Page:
The Atlanta Fed's macroblog provides commentary on economic topics including monetary policy, macroeconomic developments, financial issues and Southeast regional trends.
- BLS Handbook of Methods
- Bureau of Economic Analysis
- Bureau of Labor Statistics
- Congressional Budget Office
- Economic Data - FRED® II, St. Louis Fed
- Office of Management and Budget
- Statistics: Releases and Historical Data, Board of Governors
- U.S. Census Bureau Economic Programs
- White House Economic Statistics Briefing Room
December 08, 2006
Another Good Employment Report -- And Why Some Will Argue It Might Not Mean Much
First the basics, from BusinessWeek.com:
U.S. nonfarm payrolls rose 132,000 in November, beating the forecast for a 110,000 gain. October's payrolls were revised down to 79,000 from 92,000, but September's 148,000 level was revised up to 203,000, for an overall net upward revision of 42,000.
The details have a familiar ring, with construction and manufacturing employment continuing to take it on the chin, and broad-based gains elsewhere -- even in retail:
So what's not to like? Only the hunch that it might not last. From the Wall Street Journal (subscription required):
The labor market remained quite tight in November. However, labor market tightness is at best a coincident indicator and more generally a lagging indicator of economic strength, so changes in joblessness will not drive Fed policy.... -- Steven A. Wood, Insight Economics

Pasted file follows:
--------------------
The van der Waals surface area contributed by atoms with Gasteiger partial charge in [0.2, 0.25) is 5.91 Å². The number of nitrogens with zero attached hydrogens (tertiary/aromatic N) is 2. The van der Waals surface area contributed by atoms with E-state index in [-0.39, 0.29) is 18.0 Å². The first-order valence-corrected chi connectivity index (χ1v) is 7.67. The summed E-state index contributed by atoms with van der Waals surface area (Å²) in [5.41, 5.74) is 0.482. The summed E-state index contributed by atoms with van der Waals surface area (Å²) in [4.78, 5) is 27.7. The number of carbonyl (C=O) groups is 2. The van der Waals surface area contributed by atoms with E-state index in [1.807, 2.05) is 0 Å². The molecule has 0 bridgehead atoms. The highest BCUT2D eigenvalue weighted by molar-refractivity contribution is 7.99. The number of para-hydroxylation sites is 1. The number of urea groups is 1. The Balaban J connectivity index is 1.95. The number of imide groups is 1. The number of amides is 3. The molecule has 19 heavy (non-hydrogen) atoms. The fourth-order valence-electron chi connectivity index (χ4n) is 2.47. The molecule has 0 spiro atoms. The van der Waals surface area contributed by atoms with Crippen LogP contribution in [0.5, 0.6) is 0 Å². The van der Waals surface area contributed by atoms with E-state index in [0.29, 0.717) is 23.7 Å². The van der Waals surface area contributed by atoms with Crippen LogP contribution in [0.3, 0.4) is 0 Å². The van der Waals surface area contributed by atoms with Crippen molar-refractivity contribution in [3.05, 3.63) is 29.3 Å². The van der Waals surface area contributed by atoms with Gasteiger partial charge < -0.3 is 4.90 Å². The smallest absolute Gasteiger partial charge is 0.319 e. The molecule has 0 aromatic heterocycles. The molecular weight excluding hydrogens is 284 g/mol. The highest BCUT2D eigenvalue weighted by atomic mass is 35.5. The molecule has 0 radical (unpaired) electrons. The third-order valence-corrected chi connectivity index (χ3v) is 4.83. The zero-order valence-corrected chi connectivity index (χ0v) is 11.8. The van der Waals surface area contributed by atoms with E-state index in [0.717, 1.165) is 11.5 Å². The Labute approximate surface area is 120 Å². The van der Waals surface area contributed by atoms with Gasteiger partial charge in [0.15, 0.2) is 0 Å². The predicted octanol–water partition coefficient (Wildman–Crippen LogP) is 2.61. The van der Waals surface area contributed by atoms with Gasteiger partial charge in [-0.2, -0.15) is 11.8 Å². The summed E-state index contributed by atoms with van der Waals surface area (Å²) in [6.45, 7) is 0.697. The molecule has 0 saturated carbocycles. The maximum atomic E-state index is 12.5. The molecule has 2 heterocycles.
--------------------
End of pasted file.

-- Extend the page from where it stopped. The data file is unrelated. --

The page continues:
Indeed, today's report on consumer confidence from the University of Michigan suggested that, though folks may be thinking things are OK at the moment, the perception out there is that the future might not be so bright. From Reuters:
U.S. consumer sentiment ebbed in December as consumers pared back their view of their future financial conditions, raising concerns on the outlook for spending...
The survey's index of current conditions rose to 108.2 in December from 106.0 in November, while consumer expectations dipped to 78.6 from 83.2 in November.
There has been a lot of talk lately about the similarities between 2000 and today, the idea being that this year's housing bust is eerily reminiscent of yesteryear's stock market crumble. Those comparisons are fair enough, but it is useful to remember that by end of year 2000 weakness in the labor market was already manifest:
I'd say we're still ahead of the game.
TrackBack URL for this entry:
Listed below are links to blogs that reference Another Good Employment Report -- And Why Some Will Argue It Might Not Mean Much:
- What's behind the Recent Uptick in Labor Force Participation?
- Is the Number of Stay-at-Home Dads Going Up or Down?
- Labor Force Participation: Aging Is Only Half of the Story
- Putting the MetLife Decision into an Economic Context
- The Rise of Shadow Banking in China
- Which Wage Growth Measure Best Indicates Slack in the Labor Market?
- Collateral Requirements and Nonbank Online Lenders: Evidence from the 2015 Small Business Credit Survey
- Are Paychecks Picking Up the Pace?
- Introducing the Refined Labor Market Spider Chart
- Shrinking Labor Market Opportunities for the Disabled?
- May 2016
- April 2016
- March 2016
- February 2016
- January 2016
- November 2015
- October 2015
- September 2015
- August 2015
- July 2015
- Business Cycles
- Business Inflation Expectations
- Capital and Investment
- Capital Markets
- Data Releases
- Economic conditions
- Economic Growth and Development
- Exchange Rates and the Dollar
- Fed Funds Futures
- Federal Debt and Deficits
- Federal Reserve and Monetary Policy
- Financial System
- Fiscal Policy
- Health Care
- Inflation Expectations
- Interest Rates
- Labor Markets
- Latin America/South America
- Monetary Policy
- Money Markets
- Real Estate
- Saving, Capital, and Investment
- Small Business
- Social Security
- This, That, and the Other
- Trade Deficit
- Wage Growth